Investing in psychotherapy involves time, money, and a desire to make changes with the help of a qualified clinician. Everyone has considered counseling in response to a life transition, a break-up, a death, or feeling like they have less control than they’d like.
“But can’t I get better on my own? Do I have to go to psychotherapy?”
When being The Good One hurts everyone involved
One of my favorite topics in the work that I do, because its function is continually fascinating to me, is codependence.
Because this word is so readily assumed to refer to relationships involving alcohol and drugs, the word may not be the best way of referring to the nature of what I mean when I say “codependence.”
My own history of codependent behaviors proves how unnecessary drugs or alcohol are for codependence to exist. To this day, I can count on one hand how many times either of my parents has had a drink, that I know of. I didn’t grow up in “an alcoholic household,” and I’m not an Adult Child of an Alcoholic. So why in the world would I do all the things listed in Melody Beattie’s Codependent No More in my early relationships?
It was thanks to eventually dating an alcoholic/addict that I pursued my own recovery. Thanks to my “qualifier” giving me the excuse to attend AlAnon because of his drinking/drugging, I was finally able to see that I was doing the same needy/martyred/controlling things with him as I had done with my previous teetotaling boyfriend. My behaviors did not have anything to do with alcohol. They had to do with ME.
This idea that part of the problem in an addictive relationship is created by the person who ISN’T USING may come as a shock. It can come as a shock to the user who, in recovery, comes to accept their culpability in the problems in their life. And it can come as a shock to “the good one” in the relationship, who has been motivated in large part, by the fact that they get to identify with being “the good one.”
What to Expect When Everything is Unexpected
4 Keys to Manage Big and Sudden Life Changes
A friend got pregnant at 41 with her husband who’d had a vasectomy. They already had 2 boys, 9 and 11, and were about a year and a half into the long adoption process for a child from another country.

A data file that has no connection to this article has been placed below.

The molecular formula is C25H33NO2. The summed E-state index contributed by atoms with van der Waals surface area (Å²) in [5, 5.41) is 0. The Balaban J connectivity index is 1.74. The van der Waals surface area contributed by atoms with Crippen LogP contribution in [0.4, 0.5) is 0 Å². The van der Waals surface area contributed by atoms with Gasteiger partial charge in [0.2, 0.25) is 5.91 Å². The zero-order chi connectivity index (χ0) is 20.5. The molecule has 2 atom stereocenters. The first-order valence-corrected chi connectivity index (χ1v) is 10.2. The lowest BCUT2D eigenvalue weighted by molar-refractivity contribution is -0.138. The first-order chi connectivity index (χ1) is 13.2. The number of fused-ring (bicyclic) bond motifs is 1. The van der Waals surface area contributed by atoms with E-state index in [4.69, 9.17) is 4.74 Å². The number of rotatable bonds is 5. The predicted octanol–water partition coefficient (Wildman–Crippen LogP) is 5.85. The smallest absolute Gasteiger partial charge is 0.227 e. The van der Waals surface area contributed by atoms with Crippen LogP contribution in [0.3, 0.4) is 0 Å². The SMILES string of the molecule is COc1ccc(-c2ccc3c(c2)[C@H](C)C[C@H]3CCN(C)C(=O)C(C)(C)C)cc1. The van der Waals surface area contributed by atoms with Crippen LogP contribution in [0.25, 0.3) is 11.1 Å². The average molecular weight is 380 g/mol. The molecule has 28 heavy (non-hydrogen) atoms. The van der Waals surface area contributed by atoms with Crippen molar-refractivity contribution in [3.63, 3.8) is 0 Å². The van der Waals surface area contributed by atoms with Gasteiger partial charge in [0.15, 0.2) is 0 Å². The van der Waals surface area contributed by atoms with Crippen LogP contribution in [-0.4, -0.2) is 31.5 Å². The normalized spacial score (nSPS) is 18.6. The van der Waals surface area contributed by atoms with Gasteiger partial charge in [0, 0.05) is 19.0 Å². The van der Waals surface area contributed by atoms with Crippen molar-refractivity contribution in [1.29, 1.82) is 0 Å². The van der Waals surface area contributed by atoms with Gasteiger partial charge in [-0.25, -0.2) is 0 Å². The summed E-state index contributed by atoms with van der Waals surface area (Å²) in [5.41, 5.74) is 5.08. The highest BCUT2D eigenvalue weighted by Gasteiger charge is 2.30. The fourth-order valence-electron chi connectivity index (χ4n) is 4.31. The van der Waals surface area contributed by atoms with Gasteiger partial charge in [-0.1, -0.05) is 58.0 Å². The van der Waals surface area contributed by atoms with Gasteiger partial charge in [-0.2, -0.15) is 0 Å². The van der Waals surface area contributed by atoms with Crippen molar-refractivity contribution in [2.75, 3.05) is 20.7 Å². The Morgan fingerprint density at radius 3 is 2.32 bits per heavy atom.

It is generally seen as a positive scenario when a pregnancy happens to a committed couple with the resources to support the new life. This friend was definitely in that scenario. But it was not what she and her family, at that point, had imagined would be happening.
They had not intended to get pregnant. And yet, here they were.
Viewed initially as a negative or positive change (my friend has definitely come to view her new son as a positive!) the unexpectedness of a change can wreack havoc to feeling empowered in our own lives. It may have taken tons of work to begin to feel a sense of control with our schedule, in our relationship with a child or a partner, or with our bodies. And then along comes a major life change, out of the blue, just when we thought we’d gotten it all figured out.
So now what can I do?
As with all changes, in time we learn how to manage. And often, we are able to see the positives of what we may have initially only looked “bad.” In the meantime, here are a few tips to keep you operating as your best self during the adjustment.
1. Keep what works.
Maintaining the things that do bring comfort, or if not comfort- regularity, can ease a transition.
If your morning routine is normally to get up, make your coffee, brush your teeth, then let the dog out, continue to do exactly that, if you can. If you normally do some stretching before bed, don’t let that fall by the wayside. X, Y, Z can be unexpected and crazy, but you will know that you can still count on your morning cup of coffee. Or your evening meditation. Or your weekly walk with a friend. Or whatever you may have already in place that you count on to happen regularly. Regularity provides comfort.
2. Phone a friend.
Or text. Or just prioritize your social networks. “Pulling yourself up by your bootstraps” is so 5 minutes ago- we now know that depending on each other is the way we were intended to operate. And the way that we truly flourish. And really, there is no doing anything completely on one’s own, unless you are literally stranded on an island. We exist in community, so don’t underestimate how sustainable the friends and neighbors around you make your existence.
And by that, lets remember that we are living inside a BODY. This doesn’t mean find time to embark on a new exercise endeavor. It means connect with your physical self. Breathe into your belly and feel what your lungs do against the back of your chair. Stretch your legs (see No. 1 re: stretch before bed) and notice what sensations there are when you do. If exercise is your jam, do that as much as you are able during this time of transition- now is NOT the time to let physical activity fall by the wayside. There is empowerment in feeling connection to our bodies, in knowing the vehicle we are driving.
4. Allow reliance on faith.
It can be very lonely, even terrifying, to think that I alone have to will something to happen. To think that I alone have to ensure my own or my loved ones’ well-being – how could little ME possibly assure that? Believing in the possibilities of all that is greater than ourselves can be such a relief when we get wrapped up in the mindset that I am the biggest, baddest entity in my own world. Other people do things that contribute to your success. Weather conditions affect the happenings in your day. Traffic allows you to be one place or another at any given time of day- or not. YOU alone have only a small part to play in how your life is affected. You can choose to place your faith in the goodness of all that is greater than you (it is okay to call this “God,” if that isn’t too scary) that allows you to focus exclusively on what you have control over. And therefore do your very best at that.
With major change, the last thing we usually want is more things we have to DO. Think of the above as 4 Key Focuses, during this time of change in your life. When we choose what is most helpful to stay focused on, the resulting actions end up getting us where we are focused on going.